Hope you’ve enjoyed the holiday season with your family. With 2020 just around the corner, we thought we would share some observations about 2019. Our economy has strengthened in important and encouraging ways this year, and we’d like to highlight some of the examples -- with thanks to the leadership and support of Governor Raimondo, Speaker Mattiello, Senate President Ruggerio and the General Assembly.
On the economy:
● Rhode Island is at an all-time jobs high. On the heels of a “very strong” November jobs report, Rhode Island-based jobs in November rose to 506,700, another record peak. Year over year, Rhode Island-based jobs are up 10,700. CNBC recently included the Providence Metro Area as one of the top 5 places in 2020 to find a job in the country.
● The state’s unemployment level (3.5%) dropped again last month and is right in line with the national average. Over the course of 2019, Rhode Island’s unemployment rate has declined half a percentage point, and the number of unemployed Rhode Islanders’ has decreased by 2,600. As a reminder, from 2014 to 2018, our average annual unemployment rate dropped more than any other state’s.
● In the second quarter of 2019 (the most recent period for which data is available), Rhode Island's GDP grew 1.5% -- the second highest growth rate in New England.
● Tourism is up in Rhode Island. Our marketing team has focused efforts on growing the travel and hospitality economy by attracting overnight visitors during the fall and winter months. Hotel room reservations were up nearly 10 percent statewide this November compared to 2018 due in part to coordinated advertising placements and new fall-focused content and itineraries on VisitRhodeIsland.com -- as well as newly opened hotels due in part to Commerce programs.
● There’s more than $2 billion invested across 28 projects in various stages of development this year. Through Commerce tools and programs, we’ve been able to get important projects like new manufacturing facilities, corporate offices, hotels, and mixed-use residential off the ground and under development. Included are projects such as Amgen’s new facility in West Greenwich, a next-generation biomanufacturing plant that will manufacture a variety of biologic therapeutic products; the recently completed Gotham Greens in Providence, a 110,000 square foot state-of-the-art greenhouse that will produce 10 million heads of farm-fresh lettuce and leafy greens annually; and hotels like the Residence Inn in downtown Providence and Hammett’s Wharf in Newport.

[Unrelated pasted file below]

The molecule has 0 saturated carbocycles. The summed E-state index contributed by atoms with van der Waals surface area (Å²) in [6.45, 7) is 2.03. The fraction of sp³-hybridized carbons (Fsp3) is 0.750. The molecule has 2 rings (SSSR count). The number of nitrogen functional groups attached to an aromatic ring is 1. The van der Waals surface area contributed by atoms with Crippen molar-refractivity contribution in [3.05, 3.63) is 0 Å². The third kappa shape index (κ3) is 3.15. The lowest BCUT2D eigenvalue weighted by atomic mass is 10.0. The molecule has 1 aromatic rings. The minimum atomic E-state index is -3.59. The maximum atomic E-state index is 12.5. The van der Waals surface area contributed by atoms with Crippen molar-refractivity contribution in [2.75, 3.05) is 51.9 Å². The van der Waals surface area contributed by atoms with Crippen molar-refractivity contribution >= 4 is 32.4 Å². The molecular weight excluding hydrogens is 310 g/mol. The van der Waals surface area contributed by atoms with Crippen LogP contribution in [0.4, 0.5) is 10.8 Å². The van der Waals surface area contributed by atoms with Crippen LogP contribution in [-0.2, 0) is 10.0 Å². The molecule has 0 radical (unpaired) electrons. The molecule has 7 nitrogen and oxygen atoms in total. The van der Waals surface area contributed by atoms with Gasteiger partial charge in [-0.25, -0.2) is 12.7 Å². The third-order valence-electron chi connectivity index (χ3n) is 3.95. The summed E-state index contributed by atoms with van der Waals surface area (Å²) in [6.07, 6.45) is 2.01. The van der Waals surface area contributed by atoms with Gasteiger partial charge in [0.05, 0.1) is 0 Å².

● Rhode Island has recently made an unprecedented investment in innovation. This year saw the opening of two new innovation centers, the Wexford Innovation Center in Providence and Innovate Newport. And there are five new Innovation Campuses projects in development, including the recently announced 401 Tech Bridge, a partnership with the U.S. Navy. The 401 Tech Bridge will allow a series of Rhode Island-based partners to conduct cooperative R&D in order to solve Navy problems via small business innovation, and will enable us to solve commercial problems via Warfare Center inventions. Specifically, thanks in part to a grant from the Governor’s Innovation Campus program, the Naval Undersea Warfare Center’s (NUWC) Division Newport is teaming up with the University of Rhode Island, the Composites Alliance of Rhode Island and the Rhode Island Textile Innovation Network. We are grateful to Polaris MEP and the Rhode Island Marine Trades Association for catalyzing and coordinating this effort. (You can read more about each of the Innovation Campus projects here, here, and here.)
● The Wexford Innovation Center is already thriving. Less than six months after opening, the Cambridge Innovation Center already has more than 50 companies (with more than 150 employees) leasing space. MassChallenge RI, the global business accelerator, has located at CIC with its classes of new companies. Additionally, Venture Mentoring Services of Rhode Island has merged its team of 40+ expert and experienced volunteer mentors (and over 70 promising startup companies under coaching) into RIHub at CIC. When you take into account the other tenants of the Wexford Building such as Johnson & Johnson and the Brown School of Professional Studies, the thriving community of innovators and entrepreneurs we collectively envisioned for the Wexford complex is quickly becoming a reality at 225 Dyer Street.